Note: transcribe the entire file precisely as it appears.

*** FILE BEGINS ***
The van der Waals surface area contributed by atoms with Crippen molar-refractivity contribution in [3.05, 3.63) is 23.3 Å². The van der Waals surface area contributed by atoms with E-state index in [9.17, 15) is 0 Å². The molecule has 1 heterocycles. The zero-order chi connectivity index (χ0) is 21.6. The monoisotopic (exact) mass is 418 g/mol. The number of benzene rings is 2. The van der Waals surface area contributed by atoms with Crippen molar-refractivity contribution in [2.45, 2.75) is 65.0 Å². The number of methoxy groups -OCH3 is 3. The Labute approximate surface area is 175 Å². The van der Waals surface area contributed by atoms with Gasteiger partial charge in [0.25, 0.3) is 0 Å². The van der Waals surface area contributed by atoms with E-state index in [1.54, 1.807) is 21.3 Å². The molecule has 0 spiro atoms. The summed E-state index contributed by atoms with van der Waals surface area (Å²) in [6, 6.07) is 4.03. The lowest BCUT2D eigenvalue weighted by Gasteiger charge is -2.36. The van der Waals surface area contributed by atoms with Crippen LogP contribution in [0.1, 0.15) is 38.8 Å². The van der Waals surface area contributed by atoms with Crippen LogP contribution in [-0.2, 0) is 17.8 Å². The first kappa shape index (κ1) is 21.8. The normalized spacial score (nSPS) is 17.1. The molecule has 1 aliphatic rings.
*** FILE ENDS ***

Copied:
The van der Waals surface area contributed by atoms with Crippen molar-refractivity contribution in [3.05, 3.63) is 23.3 Å². The van der Waals surface area contributed by atoms with E-state index in [9.17, 15) is 0 Å². The molecule has 1 heterocycles. The zero-order chi connectivity index (χ0) is 21.6. The monoisotopic (exact) mass is 418 g/mol. The number of benzene rings is 2. The van der Waals surface area contributed by atoms with Crippen molar-refractivity contribution in [2.45, 2.75) is 65.0 Å². The number of methoxy groups -OCH3 is 3. The Labute approximate surface area is 175 Å². The van der Waals surface area contributed by atoms with Gasteiger partial charge in [0.25, 0.3) is 0 Å². The van der Waals surface area contributed by atoms with E-state index in [1.54, 1.807) is 21.3 Å². The molecule has 0 spiro atoms. The summed E-state index contributed by atoms with van der Waals surface area (Å²) in [6, 6.07) is 4.03. The lowest BCUT2D eigenvalue weighted by Gasteiger charge is -2.36. The van der Waals surface area contributed by atoms with Crippen LogP contribution in [0.1, 0.15) is 38.8 Å². The van der Waals surface area contributed by atoms with Crippen LogP contribution in [-0.2, 0) is 17.8 Å². The first kappa shape index (κ1) is 21.8. The normalized spacial score (nSPS) is 17.1. The molecule has 1 aliphatic rings.